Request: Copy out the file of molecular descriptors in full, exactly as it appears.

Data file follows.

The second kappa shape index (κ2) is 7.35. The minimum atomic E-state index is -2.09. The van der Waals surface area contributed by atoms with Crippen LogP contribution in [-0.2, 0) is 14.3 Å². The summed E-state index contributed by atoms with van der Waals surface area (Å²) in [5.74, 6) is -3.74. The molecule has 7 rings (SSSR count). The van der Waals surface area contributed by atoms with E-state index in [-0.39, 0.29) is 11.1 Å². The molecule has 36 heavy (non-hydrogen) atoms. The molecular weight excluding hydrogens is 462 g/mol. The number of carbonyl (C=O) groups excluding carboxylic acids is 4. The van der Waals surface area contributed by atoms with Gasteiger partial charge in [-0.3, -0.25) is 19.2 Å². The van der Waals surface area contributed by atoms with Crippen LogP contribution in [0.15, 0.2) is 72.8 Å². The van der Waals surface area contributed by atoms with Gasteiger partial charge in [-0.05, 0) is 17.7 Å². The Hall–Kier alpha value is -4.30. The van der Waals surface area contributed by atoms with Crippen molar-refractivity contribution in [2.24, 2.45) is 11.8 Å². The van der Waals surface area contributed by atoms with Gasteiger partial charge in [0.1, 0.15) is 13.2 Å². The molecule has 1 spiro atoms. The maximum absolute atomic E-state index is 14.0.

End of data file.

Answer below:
The second kappa shape index (κ2) is 7.35. The minimum atomic E-state index is -2.09. The van der Waals surface area contributed by atoms with Crippen LogP contribution in [-0.2, 0) is 14.3 Å². The summed E-state index contributed by atoms with van der Waals surface area (Å²) in [5.74, 6) is -3.74. The molecule has 7 rings (SSSR count). The van der Waals surface area contributed by atoms with E-state index in [-0.39, 0.29) is 11.1 Å². The molecule has 36 heavy (non-hydrogen) atoms. The molecular weight excluding hydrogens is 462 g/mol. The number of carbonyl (C=O) groups excluding carboxylic acids is 4. The van der Waals surface area contributed by atoms with Gasteiger partial charge in [-0.3, -0.25) is 19.2 Å². The van der Waals surface area contributed by atoms with Crippen LogP contribution in [0.15, 0.2) is 72.8 Å². The van der Waals surface area contributed by atoms with Gasteiger partial charge in [-0.05, 0) is 17.7 Å². The Hall–Kier alpha value is -4.30. The van der Waals surface area contributed by atoms with Crippen molar-refractivity contribution in [2.24, 2.45) is 11.8 Å². The van der Waals surface area contributed by atoms with Gasteiger partial charge in [0.1, 0.15) is 13.2 Å². The molecule has 1 spiro atoms. The maximum absolute atomic E-state index is 14.0.